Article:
An enlarged prostate is a common condition, especially among men older than 50. Also called benign prostatic hyperplasia (BPH), an enlarged prostate is not the same as prostate cancer. Although it is not cancerous, it can cause extremely unpleasant symptoms. Fortunately, there are treatments that can help reduce symptoms.
What Is the Prostate?
The prostate is a gland located just under the bladder in men. It produces seminal fluid, which helps to transport sperm. The prostate begins to enlarge at about age 25 and continues to slowly get larger for the rest of a man’s life. For many men in mid-life and later, this squeezes the tube that transports urine out of the body and can begin to block the flow of urine, causing a host of symptoms. Exactly why the prostate enlarges over time is unknown.
Signs & Symptoms of an Enlarged Prostate
How do you tell if you have an enlarged prostate? Signs and symptoms of BPH become more prevalent as you age. Symptoms rarely occur in men under the age of 40 but are common in about half of all men once they enter their 50s. The vast majority of men – about 90% – experience BPH symptoms by the age of 80.
The severity of symptoms will vary among individuals, but may include:
- Difficulty initiating urination, and “stop-start” urinating
- Frequent urge to urinate, but difficulty completely emptying the bladder
- Dribbling after urination
- Waking up with the need to urinate
- Blood in the urine
- Urinary tract infections (UTIs)
Without treatment, the signs and symptoms of an enlarged prostate tend to worsen with time.
Common Treatments for an Enlarged Prostate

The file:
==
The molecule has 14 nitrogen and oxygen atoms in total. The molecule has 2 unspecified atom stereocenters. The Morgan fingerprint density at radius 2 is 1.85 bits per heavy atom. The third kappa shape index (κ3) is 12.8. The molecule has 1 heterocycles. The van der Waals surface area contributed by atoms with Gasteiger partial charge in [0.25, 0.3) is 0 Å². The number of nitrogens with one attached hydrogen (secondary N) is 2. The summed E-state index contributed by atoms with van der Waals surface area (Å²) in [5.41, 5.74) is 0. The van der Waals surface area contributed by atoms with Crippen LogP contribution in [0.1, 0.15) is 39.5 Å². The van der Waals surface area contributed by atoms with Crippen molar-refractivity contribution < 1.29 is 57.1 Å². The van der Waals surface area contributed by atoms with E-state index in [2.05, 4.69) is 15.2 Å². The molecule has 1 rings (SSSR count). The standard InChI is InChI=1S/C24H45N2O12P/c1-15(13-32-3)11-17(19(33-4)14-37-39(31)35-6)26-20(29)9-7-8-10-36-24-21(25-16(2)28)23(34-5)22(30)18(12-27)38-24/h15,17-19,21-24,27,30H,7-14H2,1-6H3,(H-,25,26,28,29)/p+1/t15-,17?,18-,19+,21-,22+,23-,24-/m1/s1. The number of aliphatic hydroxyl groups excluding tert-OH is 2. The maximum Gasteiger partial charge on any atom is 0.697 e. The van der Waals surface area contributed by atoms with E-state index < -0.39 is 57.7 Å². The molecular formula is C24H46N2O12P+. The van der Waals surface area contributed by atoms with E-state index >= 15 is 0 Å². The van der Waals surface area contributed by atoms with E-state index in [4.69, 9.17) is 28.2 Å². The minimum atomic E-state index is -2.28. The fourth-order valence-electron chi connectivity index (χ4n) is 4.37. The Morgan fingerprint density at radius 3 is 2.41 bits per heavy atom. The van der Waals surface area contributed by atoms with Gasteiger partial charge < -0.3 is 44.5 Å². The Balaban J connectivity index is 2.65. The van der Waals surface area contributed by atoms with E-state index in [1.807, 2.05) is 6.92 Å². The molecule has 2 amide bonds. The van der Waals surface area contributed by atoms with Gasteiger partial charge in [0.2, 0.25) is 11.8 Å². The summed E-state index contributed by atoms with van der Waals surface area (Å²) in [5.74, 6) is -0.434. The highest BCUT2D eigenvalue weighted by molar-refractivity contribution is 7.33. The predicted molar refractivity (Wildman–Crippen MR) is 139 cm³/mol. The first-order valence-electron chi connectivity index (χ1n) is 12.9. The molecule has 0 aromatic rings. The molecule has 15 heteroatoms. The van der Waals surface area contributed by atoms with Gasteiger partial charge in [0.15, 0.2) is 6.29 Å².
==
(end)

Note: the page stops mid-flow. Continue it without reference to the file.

Which BPH treatment is right for you will depend on the severity of your symptoms – and how much those symptoms impact your quality of life. Among the most common treatments for an enlarged prostate are medications, minimally invasive procedures, and surgery.
A wide array of medications are available to treat an enlarged prostate gland. Ask your urologist what type of prescription medication might be right for you.
Some of these medications (alpha-blockers) ease BPH symptoms by relaxing muscles of the prostate and bladder to help improve urine flow. Another class of drug that appears to work the same way is one you might be familiar with – it’s commonly used to treat erectile dysfunction (Cialis) and has been FDA-approved to treat signs and symptoms of an enlarged prostate since 2011.
Other types of medications (5-alpha reductase inhibitors) block hormones associated with prostate growth. Sometimes, a combination of drug types can be especially helpful.
Minimally Invasive Procedures
Thanks to advanced technology and techniques, minimally invasive options are often preferred by patients because of their advantages over traditional surgical methods: little to no scarring and a much faster and better post-op experience.
Two of the most common minimally invasive procedures used to treat BPH are:
- Laser prostatectomy. This highly effective procedure removes most or part of the prostate, so it no longer pinches the urethra, allowing urine to flow more easily. The laser accesses the prostate via the urethra, so no incision is necessary.
- Prostatic urethral lift. In the UroLift® version of this procedure, tiny implants are placed in an area of the prostate to lift and hold tissue out of the way of the urethra. No incisions are necessary with a urethral lift, and no sexual-performance side effects are associated with this procedure.
In cases where more conservative measures fail to relieve a patient’s BPH symptoms, surgery may be recommended. Transurethral resection of the prostate (TURP) is one of the most common. It is the gold standard treatment used to treat urethra blockage due to an enlarged prostate. In this surgery, a thin, specially designed instrument is directed to the prostate via the urethra, where it removes excess prostate tissue with a wire loop. No incisions are needed with this surgery.
Enlarged Prostate Treatment in Phoenix, AZ
Dr. Desi Avila at Ironwood Urology in Phoenix, Arizona, routinely and expertly diagnoses and treats men with benign prostatic hyperplasia (BPH), also known as an enlarged prostate. He can help get you the BPH symptom relief you’re looking for. Call Ironwood Urology at (480) 961-2323 to find out more – or simply request an appointment now.